Essential JS for React: Understanding callbacks and arrow syntax

If you are new to JavaScript and React, the syntax can be confusing. You might not know if you are dealing with “React” syntax or “JavaScript” syntax, and it can be hard then to get answers.

One place this crops up alot is with the => syntax used for arrow functions (also called lambda). You might see some code like this in a React component:

const animals = => (<div>{}</div>));
// ... animals is then used in further JSX code

The questions that spring to mind here are:

  • Where is this animal variable declared?
  • Who is calling the function that is passed to map?

To understand this, just think of the arrow function on it’s own:

(animal) => (<div>{}</div>)

It’s an object of it’s own, and the arrow syntax is a shorthand way of saying “this is a function that takes one argument, let’s call it animal, and returns the following JSX.

It is a bit like writing out a function like this*:

function myFunction(animal) {
    return (<div>{}</div>);

*There is a technical difference with the this binding, between a regular function and the arrow function, which we can ignore for our purposes here.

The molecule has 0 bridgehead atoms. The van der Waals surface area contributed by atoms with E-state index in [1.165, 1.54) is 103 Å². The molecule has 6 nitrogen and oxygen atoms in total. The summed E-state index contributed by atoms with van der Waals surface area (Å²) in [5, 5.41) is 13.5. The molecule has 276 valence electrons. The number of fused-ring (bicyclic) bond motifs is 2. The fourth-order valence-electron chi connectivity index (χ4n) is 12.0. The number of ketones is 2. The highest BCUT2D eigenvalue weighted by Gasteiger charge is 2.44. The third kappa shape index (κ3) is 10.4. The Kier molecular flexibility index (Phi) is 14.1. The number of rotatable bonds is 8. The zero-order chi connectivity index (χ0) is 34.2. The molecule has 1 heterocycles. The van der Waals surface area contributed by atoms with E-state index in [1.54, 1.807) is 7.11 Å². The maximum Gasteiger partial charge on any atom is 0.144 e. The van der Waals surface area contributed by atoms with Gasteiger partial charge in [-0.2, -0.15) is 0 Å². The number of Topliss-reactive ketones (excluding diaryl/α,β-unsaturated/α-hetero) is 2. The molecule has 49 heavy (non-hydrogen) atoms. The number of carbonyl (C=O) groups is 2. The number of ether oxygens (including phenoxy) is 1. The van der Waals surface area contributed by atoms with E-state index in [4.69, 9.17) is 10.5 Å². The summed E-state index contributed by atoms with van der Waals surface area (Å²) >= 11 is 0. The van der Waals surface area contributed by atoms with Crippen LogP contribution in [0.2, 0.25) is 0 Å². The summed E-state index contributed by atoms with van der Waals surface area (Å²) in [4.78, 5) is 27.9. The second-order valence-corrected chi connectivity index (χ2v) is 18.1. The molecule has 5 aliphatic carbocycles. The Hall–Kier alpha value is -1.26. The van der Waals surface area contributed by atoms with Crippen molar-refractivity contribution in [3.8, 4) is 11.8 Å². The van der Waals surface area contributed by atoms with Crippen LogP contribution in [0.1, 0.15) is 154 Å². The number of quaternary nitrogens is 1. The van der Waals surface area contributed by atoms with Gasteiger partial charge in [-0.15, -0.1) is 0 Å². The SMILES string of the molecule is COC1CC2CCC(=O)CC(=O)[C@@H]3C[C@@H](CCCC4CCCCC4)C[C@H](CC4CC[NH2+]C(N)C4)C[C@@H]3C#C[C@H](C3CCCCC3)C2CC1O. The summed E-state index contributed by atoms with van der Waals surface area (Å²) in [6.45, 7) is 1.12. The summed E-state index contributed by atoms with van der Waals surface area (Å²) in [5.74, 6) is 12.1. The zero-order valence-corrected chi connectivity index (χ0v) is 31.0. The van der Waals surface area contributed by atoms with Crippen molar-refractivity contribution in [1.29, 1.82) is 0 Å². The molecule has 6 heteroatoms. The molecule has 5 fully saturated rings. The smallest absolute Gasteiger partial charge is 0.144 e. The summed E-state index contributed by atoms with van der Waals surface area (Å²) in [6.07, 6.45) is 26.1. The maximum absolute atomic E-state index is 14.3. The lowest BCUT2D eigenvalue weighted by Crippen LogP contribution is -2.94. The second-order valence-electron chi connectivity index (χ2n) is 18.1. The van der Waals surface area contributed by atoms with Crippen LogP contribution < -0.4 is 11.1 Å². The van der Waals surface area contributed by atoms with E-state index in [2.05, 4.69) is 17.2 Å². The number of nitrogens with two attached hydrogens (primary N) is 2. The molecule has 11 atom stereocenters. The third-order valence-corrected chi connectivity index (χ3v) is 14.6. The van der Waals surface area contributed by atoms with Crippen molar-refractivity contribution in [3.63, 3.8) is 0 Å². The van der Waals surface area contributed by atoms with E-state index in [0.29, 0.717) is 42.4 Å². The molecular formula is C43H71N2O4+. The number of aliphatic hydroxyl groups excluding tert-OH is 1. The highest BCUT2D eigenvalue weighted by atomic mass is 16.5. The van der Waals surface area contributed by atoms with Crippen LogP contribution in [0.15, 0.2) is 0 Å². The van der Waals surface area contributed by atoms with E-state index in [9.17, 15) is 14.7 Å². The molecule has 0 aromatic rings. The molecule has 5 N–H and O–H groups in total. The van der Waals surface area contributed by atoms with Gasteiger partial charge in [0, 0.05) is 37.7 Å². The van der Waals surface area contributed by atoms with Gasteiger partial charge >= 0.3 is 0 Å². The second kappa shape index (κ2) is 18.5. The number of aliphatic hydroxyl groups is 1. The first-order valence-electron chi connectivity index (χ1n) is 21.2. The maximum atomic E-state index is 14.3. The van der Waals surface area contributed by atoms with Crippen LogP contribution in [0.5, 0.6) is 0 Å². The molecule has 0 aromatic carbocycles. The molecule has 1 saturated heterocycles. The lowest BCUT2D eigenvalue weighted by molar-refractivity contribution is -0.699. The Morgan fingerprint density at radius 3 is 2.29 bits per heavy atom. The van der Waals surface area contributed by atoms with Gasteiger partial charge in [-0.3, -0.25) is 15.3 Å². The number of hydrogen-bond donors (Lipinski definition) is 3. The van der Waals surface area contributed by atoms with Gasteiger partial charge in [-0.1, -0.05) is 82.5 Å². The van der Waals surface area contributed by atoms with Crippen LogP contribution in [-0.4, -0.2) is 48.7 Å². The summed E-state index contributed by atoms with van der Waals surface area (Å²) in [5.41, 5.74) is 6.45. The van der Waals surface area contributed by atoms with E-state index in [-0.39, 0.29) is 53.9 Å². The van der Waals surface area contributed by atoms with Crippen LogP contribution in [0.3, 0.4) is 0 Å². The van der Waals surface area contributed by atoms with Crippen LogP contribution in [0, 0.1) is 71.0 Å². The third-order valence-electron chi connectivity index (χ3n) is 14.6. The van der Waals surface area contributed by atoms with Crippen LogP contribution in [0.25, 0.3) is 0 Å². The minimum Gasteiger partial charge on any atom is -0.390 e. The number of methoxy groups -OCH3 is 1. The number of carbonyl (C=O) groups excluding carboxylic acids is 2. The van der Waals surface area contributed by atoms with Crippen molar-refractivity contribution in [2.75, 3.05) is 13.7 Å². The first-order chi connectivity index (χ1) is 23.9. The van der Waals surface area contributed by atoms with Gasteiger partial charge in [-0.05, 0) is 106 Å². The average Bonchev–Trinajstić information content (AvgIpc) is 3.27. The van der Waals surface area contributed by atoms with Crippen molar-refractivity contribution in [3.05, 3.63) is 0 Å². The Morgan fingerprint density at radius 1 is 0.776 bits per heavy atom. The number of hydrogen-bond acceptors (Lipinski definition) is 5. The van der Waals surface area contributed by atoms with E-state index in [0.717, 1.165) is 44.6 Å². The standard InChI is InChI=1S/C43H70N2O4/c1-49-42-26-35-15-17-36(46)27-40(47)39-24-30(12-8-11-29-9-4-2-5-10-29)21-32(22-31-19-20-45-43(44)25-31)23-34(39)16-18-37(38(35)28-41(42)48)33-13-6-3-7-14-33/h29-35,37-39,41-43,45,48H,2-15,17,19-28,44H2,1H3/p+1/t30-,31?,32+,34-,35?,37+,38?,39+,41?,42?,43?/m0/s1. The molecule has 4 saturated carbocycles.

With the written out function, you can more clearly see that animal is declared by the function, and it’s value is determined by the caller. It then returns some JSX, based on the values inside the animal object.

That answers where is animal declared. But who is calling the arrow function?

In the example, the function is passed in to the map function:

const animals = => (<div>{}</div>));
// ... animals is then used in further JSX code

The map function is a built in function of arrays, that takes your function, and runs it against it to every element of the array. Therefore in this instance, it is the built in map function that is calling your function, and it might do it never, once, or many times depending on how big your array is.

Functions can be passed into functions that you create too, or that library authors created. Indeed React allows you to pass a function to setState which when it is ready, will call with the old state value to determine the new state value. In this case it is the React library calling your function.

Understanding functions, arrow functions, and passing functions to other functions is essential if you want an easy time of writing React code. Therefore practice these concepts outside of React first if they seem alien, or you are not at least 90% confident with them.

Posted by Martin Capodici


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